And in a culture that focuses on the cash-till and one in which more is actually less, are we surprised that a few players were led astray by exhibiting the seemingly ceaseless greed of their masters?

I am not at all surprised.

Today, the IPL represents a painfully tortuous mangling of everything I have loved about this game. Like Prem Panicker, I fell a sense of loss, a bereavement: “The abiding sense of loss that is a direct consequence of being deprived of something dear to me.”

Some people I talk to say I have a choice. They say I can switch off from cricket for the two-month period that the IPL is on and read books or watch old DVDs of movies I need to watch.


To those that say “If you do not like it, do not watch it,” I say ‘I just can not do that’ because the IPL uses resources that belong to me. And to you. And you. And you too.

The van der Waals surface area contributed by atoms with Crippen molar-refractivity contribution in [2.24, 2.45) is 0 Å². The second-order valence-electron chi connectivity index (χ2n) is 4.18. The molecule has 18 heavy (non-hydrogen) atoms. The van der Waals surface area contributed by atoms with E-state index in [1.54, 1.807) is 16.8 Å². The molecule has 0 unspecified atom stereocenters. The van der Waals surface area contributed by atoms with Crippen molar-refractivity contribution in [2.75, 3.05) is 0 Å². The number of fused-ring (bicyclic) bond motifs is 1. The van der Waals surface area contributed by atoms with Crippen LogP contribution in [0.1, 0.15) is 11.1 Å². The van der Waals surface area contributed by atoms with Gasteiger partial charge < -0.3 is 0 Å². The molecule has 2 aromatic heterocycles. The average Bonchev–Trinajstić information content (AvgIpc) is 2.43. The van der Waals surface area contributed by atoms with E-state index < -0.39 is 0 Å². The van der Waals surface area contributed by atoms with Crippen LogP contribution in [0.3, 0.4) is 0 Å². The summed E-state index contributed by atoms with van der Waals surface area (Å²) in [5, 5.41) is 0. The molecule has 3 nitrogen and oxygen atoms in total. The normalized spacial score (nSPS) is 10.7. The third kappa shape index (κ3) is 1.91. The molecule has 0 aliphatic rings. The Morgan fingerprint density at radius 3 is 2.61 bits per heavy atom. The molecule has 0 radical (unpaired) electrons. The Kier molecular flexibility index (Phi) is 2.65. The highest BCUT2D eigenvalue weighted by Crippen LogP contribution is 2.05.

I would switch off if it was the now-defunct Indian Cricket League (ICL). The ICL used its own resources: grounds, players, coaches, administrative machinery.

Not the IPL. As a fan of Indian cricket, I have a vested interest in the IPL because it uses resources that ‘belong to me’. The BCCI is entrusted with the task of managing these resources through a license to operate, provided to it by the ICC. The resources are the grounds, the nurseries, the administrators, the practice pitches, the groundsmen, the district competitions, the representative leagues, the Ranji Trophy, the Irani Trophy, the umpires and the players that have all been bred by the game you and I so love.

So, to those that say “If you do not like it, do not watch it,” I say, “If you want me to switch off from the IPL and if the IPL is truly a market-led initiative, then get your own resources.”